Iowa State head coach Matt Campbell explains his team’s 27-17 loss to Kansas State on Nov. 30, 2019.
Danny Lawhon, email@example.com
MANHATTAN, Kan. — Troubles with detail haunted Iowa State early in the season. So that may have been the most frustrating part of Saturday’s 27-17 loss to Kansas State — they still were by the final game of the regular season.
“Those are things that can’t exist in the 12th game of the football season,” Iowa State coach Matt Campbell. “That’s coaching, and it starts with me.
“Our detail was obviously atrocious tonight.”
Iowa State was physically dominated on both sides of the ball, with Kansas State running through the Cyclones’ offensive line and over the defensive line. We’ll get to that in a bit, though. Plus, being outmatched, physically, happens. But what can’t — at least not this late in the season — are the miscues that Campbell calls “winning in the margins.”
The Cyclones lost in that department … again. They were whistled for eight penalties for 55 yards. A big blunder was allowing return star Joshua Youngblood a chance to bring back the opening kickoff. It resulted in Iowa State falling into a 7-0 hole just 13 seconds into the game. Another costly mistake came in the fourth quarter, when Joe Rivera shanked a punt 17 yards, giving Kansas State great field position.
“It’s been the Achilles Heel of this team,” Campbell said. “When we haven’t played good football this year; our attention to detail hasn’t been great. Whatever that is, wherever that is, it’s the margin for being good or great.”
So, why is it still happening now, in the 12th and final game of the regular season? That’s something Iowa State will have to find the answer to before its bowl game. If they can’t, the troubles could continue.
“This team’s got to figure it out,” Campbell said.
MORE COVERAGE OF SATURDAY’S GAME:
Iowa State made its fair share of mistakes — there were dropped passes, penalties and missed tackles. But the Cyclones struggled massively in one specific area: keeping up with the physicality of Kansas State. The Wildcats dominated Iowa State’s offensive and defensive lines Saturday. The numbers tell the story:
Kansas State out-rushed Iowa State 231-51. Iowa State running back Breece Hall, who had rushed for at least 100 yards in two of his last three games, ran for just 59 yards on only eight carries — the lowest input for Hall since he took over the starting spot. Even Purdy, who completed just 15 of 30 passes and was sacked only once, was under constant pressure.
The most surprising part may have been Kansas State’s success on the ground. Iowa State, which entered the game ranked second in the Big 12 in rushing defense, could never slow down the Wildcats’ running game. Jordan Brown finished with 91 yards on the ground.
So what went wrong for both sides of the ball? It wasn’t scheming or playcalling. Campbell said it came down to something simple, especially during the cold and windy night when both teams wanted to avoid throwing the ball as much as possible: physicality.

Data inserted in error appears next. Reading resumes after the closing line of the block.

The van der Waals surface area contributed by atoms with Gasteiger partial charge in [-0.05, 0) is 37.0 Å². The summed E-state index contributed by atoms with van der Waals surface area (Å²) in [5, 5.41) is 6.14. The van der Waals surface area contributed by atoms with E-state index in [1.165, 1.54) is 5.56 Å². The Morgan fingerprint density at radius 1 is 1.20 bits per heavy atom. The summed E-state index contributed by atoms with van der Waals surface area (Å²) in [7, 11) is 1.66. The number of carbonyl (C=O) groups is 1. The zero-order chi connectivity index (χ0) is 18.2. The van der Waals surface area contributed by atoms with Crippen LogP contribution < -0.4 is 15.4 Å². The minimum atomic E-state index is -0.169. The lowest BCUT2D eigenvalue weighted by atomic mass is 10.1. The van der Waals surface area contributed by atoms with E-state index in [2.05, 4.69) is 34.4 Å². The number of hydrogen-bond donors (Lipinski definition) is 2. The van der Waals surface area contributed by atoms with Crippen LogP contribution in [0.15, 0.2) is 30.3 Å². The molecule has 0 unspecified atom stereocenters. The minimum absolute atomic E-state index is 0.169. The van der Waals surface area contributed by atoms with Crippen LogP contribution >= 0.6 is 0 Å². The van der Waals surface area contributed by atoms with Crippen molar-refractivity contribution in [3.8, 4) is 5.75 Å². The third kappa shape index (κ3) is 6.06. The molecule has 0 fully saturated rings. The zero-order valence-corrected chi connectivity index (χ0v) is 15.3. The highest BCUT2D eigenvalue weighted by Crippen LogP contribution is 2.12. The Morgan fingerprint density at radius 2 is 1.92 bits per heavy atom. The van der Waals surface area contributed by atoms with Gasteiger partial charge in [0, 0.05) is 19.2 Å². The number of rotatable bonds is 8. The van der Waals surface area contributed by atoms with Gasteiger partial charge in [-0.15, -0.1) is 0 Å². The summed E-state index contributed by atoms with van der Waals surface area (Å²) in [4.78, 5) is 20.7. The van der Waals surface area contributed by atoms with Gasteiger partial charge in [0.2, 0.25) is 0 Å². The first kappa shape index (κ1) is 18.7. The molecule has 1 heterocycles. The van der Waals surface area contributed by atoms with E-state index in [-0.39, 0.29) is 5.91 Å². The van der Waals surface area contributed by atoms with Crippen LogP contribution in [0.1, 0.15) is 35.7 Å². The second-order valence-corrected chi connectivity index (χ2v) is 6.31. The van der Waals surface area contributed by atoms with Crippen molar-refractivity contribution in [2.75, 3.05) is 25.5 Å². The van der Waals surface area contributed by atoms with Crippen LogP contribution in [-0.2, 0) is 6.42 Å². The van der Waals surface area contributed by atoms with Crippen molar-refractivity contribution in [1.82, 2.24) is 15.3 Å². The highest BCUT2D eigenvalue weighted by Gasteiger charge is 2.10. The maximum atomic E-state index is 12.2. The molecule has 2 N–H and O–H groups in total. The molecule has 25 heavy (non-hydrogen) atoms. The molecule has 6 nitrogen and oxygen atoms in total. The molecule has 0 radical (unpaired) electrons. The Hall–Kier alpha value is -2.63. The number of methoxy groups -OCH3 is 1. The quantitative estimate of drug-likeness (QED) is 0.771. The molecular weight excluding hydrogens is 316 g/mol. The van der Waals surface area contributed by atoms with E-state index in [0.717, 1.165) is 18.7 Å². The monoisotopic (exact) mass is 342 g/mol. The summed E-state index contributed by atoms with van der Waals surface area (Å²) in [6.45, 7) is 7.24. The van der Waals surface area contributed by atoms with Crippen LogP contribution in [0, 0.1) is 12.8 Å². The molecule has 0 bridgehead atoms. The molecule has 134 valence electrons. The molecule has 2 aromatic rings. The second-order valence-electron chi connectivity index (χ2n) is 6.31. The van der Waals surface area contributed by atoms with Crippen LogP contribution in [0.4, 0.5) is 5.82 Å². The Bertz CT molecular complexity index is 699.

“I felt like, on a night like tonight, the more physical football team was going to win the game — the team that was able to rush the football,” Campbell said. “And they did it and we didn’t.
“The team that had the ability to be the most physical for the longest was going to win the game, and they certainly were.”
Why keep the timeouts?
Iowa State was still within striking distance of Kansas State, trailing by just seven as the Wildcats took over the ball with 6 minutes and 59 seconds to go. But with the Wildcats struggling to move the ball and time ticking with Kansas State moving the ball on the ground, Campbell kept all three of his timeouts in his back pocket. A Kansas State field goal pushed the lead to 27-17. By the time Iowa State got the ball back, just 3:04 was left on the clock.
Campbell said he never contemplated using any of them. But the decision to keep the timeouts may have backfired, as Iowa State had fallen behind two possessions and was running out of time.
“I wanted to hold those timeouts,” Campbell said. “From our end of it, I thought, No. 1, we could stop them and, maybe with the wind the way it was tonight, have a chance to block the kick. and then No. 2, even if we didn’t block the kick, I wanted to make sure we had all those timeouts and had the opportunity at best to be able to get an onside kick and put ourselves in a situation to go win the game.”
Golden opportunity missed
There was a lot on the line for Iowa State on Saturday. What would a win have meant? Well, the Cyclones would have secured eight regular-season wins in back-to-back seasons for just the second time in school history — with the first coming in the 1979-’79 seasons. Another win would have also solidified a third-place conference finish, all to Iowa State’s self.
Perhaps most importantly, a final victory would have helped bolster Iowa State’s resume and moved the Cyclones up in the bowl game pecking order with an outside shot at the Alamo Bowl. But now, Iowa State’s best-case scenario may be landing in the Camping World Bowl. And Saturday’s slip up could cause the Cyclones to fall even further.
On the flip side, Iowa State is still bowl-eligible for the third-straight season and finished .500 in conference play for only the fourth time in the Big 12 era. Both are monumental marks, but what will stand out the most are the missed opportunities that came with Saturday’s loss.
Source: Des Moines Register